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Intellectual disability and capital punishment

By George Winter - 11th Jun 2023

intellectual disabilities

Imposing the death penalty on people with intellectual disabilities is a crime against humanity

“Barbarism,” observed the French philosopher Alain Finkielkraut, “is not the inheritance of our prehistory. It is the companion that dogs our every step.” And one might hope that this insight will dog the conscience of anyone reading Amnesty International’s Global Report Death Sentences and Executions 2022 (2023), which states that known executions in 2022 – “excluding the thousands believed to have taken place in China” – saw an increase of 53 per cent from 579 in 2021 to 883 last year.

Further, Amnesty notes, “[p]eople with mental or intellectual disabilities were under sentence of death in several countries, including Iran, Japan, Maldives, and US.” The human rights non-governmental organisation Reprieve cites the definition of intellectual disability by the World Health Organisation as “a significantly reduced ability to understand new or complex information and to learn and apply new skills. This includes impaired intelligence with impaired social functioning, which has a lasting effect on development.” International law prohibits the death penalty for the mentally or intellectually disabled, with Article 1 of the Convention on the Rights of Persons with Disabilities stating that individuals with disabilities include “those who have long-term… intellectual… impairments, which in interaction with various barriers may hinder their full and effective participation in society on an equal basis with others”.

In a shameful example of how the life of an intellectually disabled person was extinguished to fuel the political ambition of a morally vacuous individual, Ricky Ray Rector – who in 1981 killed two men before effectively lobotomising himself with a self-inflicted gunshot to the head – was executed on 24 January 1992 in Arkansas. Rector left the pecan pie from his last meal “for later”. Rejecting clemency, the then Arkansas Governor Bill Clinton even fled the New Hampshire election campaign trail to supervise the process, thus cementing a vote-grabbing “tough on crime” message while ignoring the most basic of rights available to the intellectually disabled Rector, which his lawyers sought in vain to assert on his behalf. Further indicting the soon-to-be President’s role in this sordid episode, Christopher Hitchens, in No One Left to Lie To (1999, p32) notes that “at the close of Mr Clinton’s tenure as Governor, Arkansas, was the only state in the union that did not have a civil rights statute”.

More recently, intellectually disabled victims have included Nagaenthran K Dharmalingam who was executed on 27 April 2022 in Singapore; and Benjamin Cole, diagnosed with paranoid schizophrenia and brain damage, who was executed on 20 October 2022 in Oklahoma.

 How encouraging, then, that Profs Gautam Gulati and Brendan Kelly of the University of Limerick and Trinity College Dublin, respectively, have written an article titled ‘It is time to abolish the death penalty for people with intellectual disabilities’, which was recently published in the Health and Human Rights Journal (11 April 2023). One of several persuasive points they make is that intellectually disabled individuals are “disproportionally vulnerable to miscarriages of justice” and they cite evidence from the United States, where “a quarter of exonerations relating to false confessions concern people with intellectual disabilities”. Among the key roles to be undertaken by health professionals in ending this practice, write Gulati and Kelly, is the refusal “to participate in capital punishment in any form”.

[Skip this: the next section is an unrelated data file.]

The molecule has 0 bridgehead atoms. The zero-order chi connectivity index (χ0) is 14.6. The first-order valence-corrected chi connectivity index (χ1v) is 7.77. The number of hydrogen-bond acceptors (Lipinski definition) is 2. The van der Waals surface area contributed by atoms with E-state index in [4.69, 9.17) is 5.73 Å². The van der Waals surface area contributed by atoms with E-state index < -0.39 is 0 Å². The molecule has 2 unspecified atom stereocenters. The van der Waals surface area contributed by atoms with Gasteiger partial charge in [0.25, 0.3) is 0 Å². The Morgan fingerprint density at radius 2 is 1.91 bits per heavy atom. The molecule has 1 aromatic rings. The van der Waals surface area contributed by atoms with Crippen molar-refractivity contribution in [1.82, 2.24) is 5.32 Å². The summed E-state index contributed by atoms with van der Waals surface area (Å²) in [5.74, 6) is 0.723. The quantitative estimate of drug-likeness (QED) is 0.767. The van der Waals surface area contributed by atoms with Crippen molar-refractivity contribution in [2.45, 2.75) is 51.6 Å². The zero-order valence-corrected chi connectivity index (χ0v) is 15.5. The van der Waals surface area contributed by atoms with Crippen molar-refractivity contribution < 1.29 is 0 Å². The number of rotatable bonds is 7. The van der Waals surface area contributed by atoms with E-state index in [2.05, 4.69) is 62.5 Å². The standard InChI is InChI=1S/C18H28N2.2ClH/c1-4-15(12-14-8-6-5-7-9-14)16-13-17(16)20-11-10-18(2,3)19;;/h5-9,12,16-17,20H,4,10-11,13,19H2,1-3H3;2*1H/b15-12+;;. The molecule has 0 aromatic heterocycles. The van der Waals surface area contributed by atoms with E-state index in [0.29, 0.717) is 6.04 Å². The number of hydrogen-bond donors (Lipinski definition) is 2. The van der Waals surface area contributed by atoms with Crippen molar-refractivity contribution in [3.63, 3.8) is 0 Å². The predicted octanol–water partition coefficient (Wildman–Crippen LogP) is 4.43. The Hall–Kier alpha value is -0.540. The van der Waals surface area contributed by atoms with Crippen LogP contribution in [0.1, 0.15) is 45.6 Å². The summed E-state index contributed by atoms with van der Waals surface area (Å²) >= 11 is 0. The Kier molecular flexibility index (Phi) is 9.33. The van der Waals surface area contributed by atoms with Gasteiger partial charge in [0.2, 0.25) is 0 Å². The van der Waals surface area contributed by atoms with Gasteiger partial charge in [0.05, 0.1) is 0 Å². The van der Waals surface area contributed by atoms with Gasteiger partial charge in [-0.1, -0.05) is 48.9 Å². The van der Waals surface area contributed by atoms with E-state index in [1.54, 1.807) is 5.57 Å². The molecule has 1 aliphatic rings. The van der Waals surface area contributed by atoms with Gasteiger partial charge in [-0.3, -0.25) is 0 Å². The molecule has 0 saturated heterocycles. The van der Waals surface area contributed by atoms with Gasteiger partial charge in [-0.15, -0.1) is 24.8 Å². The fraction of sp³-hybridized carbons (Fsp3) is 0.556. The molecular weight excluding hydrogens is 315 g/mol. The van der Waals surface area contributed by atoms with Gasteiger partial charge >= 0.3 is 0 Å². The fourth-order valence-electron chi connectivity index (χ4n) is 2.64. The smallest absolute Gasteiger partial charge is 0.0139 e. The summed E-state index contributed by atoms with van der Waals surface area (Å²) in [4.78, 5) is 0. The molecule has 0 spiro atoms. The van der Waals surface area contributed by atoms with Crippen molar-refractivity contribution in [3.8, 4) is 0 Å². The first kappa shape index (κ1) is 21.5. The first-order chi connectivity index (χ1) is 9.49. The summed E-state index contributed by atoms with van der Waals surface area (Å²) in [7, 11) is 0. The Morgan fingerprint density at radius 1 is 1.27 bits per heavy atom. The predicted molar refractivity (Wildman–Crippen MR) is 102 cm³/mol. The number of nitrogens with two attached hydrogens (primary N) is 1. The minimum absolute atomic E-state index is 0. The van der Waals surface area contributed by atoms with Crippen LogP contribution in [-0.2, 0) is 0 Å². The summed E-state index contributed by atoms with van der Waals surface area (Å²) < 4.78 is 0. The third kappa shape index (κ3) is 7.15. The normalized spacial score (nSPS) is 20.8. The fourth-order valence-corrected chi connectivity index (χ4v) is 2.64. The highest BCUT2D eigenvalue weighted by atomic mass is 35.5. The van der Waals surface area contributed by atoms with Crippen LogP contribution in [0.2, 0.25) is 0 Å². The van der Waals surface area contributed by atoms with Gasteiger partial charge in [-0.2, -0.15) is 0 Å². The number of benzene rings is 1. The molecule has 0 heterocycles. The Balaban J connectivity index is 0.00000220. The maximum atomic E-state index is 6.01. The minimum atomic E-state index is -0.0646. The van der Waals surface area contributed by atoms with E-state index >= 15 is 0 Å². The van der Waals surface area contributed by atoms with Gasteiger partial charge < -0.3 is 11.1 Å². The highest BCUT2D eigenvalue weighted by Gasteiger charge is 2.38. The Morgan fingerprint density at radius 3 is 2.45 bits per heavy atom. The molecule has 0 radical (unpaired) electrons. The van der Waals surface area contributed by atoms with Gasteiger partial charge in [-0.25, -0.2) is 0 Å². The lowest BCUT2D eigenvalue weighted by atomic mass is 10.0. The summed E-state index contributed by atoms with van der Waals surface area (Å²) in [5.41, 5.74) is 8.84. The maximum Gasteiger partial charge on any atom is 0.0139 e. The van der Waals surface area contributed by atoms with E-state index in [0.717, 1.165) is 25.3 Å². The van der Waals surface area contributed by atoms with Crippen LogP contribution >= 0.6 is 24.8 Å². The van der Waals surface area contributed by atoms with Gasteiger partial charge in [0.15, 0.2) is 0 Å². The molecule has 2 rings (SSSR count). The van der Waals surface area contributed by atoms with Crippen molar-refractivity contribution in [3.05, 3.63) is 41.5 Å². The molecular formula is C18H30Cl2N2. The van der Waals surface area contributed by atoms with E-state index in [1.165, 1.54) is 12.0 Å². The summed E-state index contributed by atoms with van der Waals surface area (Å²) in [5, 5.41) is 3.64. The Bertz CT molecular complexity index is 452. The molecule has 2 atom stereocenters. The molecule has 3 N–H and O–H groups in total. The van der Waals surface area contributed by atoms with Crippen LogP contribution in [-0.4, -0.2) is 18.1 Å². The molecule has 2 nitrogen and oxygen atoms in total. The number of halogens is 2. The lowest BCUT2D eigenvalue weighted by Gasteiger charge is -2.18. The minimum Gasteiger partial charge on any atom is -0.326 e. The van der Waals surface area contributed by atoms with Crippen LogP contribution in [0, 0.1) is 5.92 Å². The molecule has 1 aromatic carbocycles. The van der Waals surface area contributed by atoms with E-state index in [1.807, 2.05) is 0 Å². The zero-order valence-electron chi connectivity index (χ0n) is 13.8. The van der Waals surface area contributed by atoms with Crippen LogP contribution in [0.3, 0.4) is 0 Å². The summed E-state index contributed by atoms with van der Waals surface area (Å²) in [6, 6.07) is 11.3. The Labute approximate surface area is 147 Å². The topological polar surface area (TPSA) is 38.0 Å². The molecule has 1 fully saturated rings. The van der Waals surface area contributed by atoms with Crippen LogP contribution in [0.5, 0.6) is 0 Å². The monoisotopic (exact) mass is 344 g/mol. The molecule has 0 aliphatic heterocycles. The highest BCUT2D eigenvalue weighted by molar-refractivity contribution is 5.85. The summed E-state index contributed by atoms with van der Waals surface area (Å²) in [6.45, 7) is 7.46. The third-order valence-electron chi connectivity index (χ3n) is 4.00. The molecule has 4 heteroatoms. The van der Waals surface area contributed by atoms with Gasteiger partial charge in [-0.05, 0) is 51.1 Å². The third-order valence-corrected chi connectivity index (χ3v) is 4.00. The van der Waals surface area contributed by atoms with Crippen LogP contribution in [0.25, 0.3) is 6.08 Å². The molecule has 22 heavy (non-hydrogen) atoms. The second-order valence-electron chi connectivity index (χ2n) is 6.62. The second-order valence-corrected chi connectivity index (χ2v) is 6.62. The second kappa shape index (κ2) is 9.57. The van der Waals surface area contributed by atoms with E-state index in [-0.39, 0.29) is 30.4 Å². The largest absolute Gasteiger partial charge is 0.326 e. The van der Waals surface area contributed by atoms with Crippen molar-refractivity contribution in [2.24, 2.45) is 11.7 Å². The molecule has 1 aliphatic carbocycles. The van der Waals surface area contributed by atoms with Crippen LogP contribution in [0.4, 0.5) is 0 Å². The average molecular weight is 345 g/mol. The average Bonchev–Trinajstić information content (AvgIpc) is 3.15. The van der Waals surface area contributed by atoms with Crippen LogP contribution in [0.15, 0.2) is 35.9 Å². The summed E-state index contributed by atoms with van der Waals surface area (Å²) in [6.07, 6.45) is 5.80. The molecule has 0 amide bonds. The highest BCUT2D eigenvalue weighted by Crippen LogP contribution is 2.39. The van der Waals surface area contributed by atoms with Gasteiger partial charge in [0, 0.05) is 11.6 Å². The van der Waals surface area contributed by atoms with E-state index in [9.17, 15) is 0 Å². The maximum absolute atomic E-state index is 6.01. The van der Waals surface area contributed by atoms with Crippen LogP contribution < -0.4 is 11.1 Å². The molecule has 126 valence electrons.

The involvement of health professionals in capital punishment was considered by a British Medical Association (BMA) working party in Medicine Betrayed: The participation of doctors in human rights abuses (Zed Books, 1992). Making the grim observation that “[d]octors have historically played a key role in the development or refinement of execution technologies” including the guillotine, gassing, electrocution, and lethal injection, the working party acknowledges that the relationship of the doctor and condemned prisoner “whose incompetence keeps him from the execution chamber” is freighted with difficulty. One dilemma arising from this relationship can be distilled to a simple question: “Should I attempt to improve the prisoner’s mental wellbeing and risk the prisoner’s life, or should I deliberately mismanage the patient in order to ensure his survival?”

It is a question that goes beyond the hypothetical, with the working party citing two cases from the United States. One was that of Gary Alvord – incarcerated in a psychiatric hospital aged seven and diagnosed as a paranoid schizophrenic aged 13 – who was convicted of murdering three women in 1973 and sentenced to death. Before his scheduled execution in 1984 three psychiatrists found Alvord incompetent and he was committed for psychiatric treatment to a state hospital where doctors refused to treat him, pointing out their ethical dilemma of making a patient well enough to be executed. Alvord died of natural causes in 2013. The only means of freeing physicians from such dilemmas, the working party contend, is to ensure that intellectually disabled prisoners have their death sentences commuted.

As Gulati and Kelly argue, it is time “for global voice, for physicians and wider society to call for an end to state-sanctioned killing of people with intellectual disability: It is cruel, unusual, unjust, and pointless.”

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